Think of the last movie or tv programme you watched where a woman gave birth. You most probably saw her on her back. Legs up. Screaming at a Doctor dressed in scrubs…. Maybe something a little like this.
This position is more commonly known as ‘Lithotomy’. This position does have a place in some situations, however in a birthing environment it is most often suggested to ensure physician comfort. Not mothers comfort.
I used to work with a Doctor who had a ‘sore back’. Yeah, you and nearly every other healthcare professional out there love! And she would try and force women off the ball, stool, floor, pool and on to the bed in to the lithotomy position so she didn’t have to bend. She used to ask us to do this as midwives for her. You can imagine how many times I did that for her……..
Lithotomy positioning is the favoured position because it is easier for the attendant to access the birth canal and perineum, and take care of any complications that may arise. Yet complications can arise from being in a position such as this, as it narrows the outlet of your pelvis. Coincidence? I think not….
One of the massive differences between Doctors and Midwives arises here. If you are not on a bed, but you are squatting in the corner, midwives are the ones who hike up their sexy scrubs, kneel down on a pillow and help you birth your baby where you are. We do it in any position… (Sorry but I love a bit of innuendo).
Lithotomy position is more commonly referred to as the “stirrups”. I hate that reference. I mean we are women. Not horses. It originated from a medical procedure called lithotomy which is actually a procedure to remove kidney and bladder stones. So that would be NOTHING to do with birthing a baby at all then.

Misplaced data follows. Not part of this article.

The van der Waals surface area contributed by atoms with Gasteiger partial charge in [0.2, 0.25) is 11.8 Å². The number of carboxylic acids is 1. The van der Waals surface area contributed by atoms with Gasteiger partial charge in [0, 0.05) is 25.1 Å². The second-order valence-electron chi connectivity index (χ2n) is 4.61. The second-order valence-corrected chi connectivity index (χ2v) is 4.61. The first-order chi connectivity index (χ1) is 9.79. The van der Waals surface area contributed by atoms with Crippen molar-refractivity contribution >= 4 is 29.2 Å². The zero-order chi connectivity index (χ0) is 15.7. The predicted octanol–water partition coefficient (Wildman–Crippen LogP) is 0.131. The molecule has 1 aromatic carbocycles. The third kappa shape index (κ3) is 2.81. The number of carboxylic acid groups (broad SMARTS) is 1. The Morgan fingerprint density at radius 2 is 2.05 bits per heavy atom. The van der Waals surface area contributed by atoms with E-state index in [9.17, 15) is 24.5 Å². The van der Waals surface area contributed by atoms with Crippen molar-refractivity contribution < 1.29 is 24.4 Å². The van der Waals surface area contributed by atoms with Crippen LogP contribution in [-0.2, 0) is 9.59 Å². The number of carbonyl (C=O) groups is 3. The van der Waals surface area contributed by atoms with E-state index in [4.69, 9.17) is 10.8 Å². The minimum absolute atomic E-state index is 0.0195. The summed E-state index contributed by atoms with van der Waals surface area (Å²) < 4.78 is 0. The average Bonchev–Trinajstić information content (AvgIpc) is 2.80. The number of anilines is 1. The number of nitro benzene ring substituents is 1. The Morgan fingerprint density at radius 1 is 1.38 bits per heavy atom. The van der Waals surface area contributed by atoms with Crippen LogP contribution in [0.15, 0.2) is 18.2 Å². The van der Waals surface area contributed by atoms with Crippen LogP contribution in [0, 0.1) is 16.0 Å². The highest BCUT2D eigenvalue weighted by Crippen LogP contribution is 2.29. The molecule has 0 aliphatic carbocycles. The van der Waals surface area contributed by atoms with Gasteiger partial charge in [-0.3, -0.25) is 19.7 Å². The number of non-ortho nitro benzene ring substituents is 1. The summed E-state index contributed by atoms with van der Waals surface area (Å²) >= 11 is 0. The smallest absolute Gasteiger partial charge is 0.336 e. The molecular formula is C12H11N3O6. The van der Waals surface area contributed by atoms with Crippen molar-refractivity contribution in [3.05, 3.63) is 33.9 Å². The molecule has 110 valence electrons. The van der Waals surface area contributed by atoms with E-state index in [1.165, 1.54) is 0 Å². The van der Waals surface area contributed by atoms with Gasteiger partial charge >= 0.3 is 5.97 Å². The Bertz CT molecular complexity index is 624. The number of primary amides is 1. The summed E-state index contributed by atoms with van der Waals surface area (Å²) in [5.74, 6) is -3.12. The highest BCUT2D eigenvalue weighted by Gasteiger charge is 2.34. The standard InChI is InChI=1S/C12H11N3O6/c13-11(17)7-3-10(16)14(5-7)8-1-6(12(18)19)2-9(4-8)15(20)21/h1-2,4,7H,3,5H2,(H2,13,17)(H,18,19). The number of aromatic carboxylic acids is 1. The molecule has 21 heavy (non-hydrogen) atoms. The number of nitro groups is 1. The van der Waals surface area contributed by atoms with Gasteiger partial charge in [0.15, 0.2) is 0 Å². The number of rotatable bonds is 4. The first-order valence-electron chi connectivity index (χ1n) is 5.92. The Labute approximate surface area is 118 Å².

What is lithotomy position?
It involves lying on your back with your legs flexed 90 degrees at your hips. Your knees will be bent at 70 to 90 degrees, and padded foot rests attached to the table will support your legs.
So let’s think for a minute about the anatomy of the pelvis and how that is affected in this position.
The female pelvis usually has a slight anterior tilt (meaning it tips slightly forward), especially in pregnancy.
The sacrum (The bit at the back known as your tailbone or coccyx) moves back during delivery to make the space of your pelvis outlet bigger. Which is a great thing if you need to push a 7lb tiny human out of your vagina.
Lithotomy position in anticipation of a 'big baby'is stupid. It is just physics. All fours allows a bigger space to deliver baby through.
When in the dorsal lithotomy position, a woman is putting direct pressure on her sacrum (tailbone) which forces it into a flexed position and making the pelvic outlet smaller. This can reduce the size of your pelvic outlet by up to one third!
Also, when in this position, the curve of your pelvis has an “uphill” orientation, forcing the mother to have to push the baby against gravity through an increasingly narrowed space.
Here is a really good youtube video that shows just how the baby and pelvis move during birth of the baby:
Watch the tailbone during the birth of the baby and now imagine the this in an upright position. Makes much more sense no?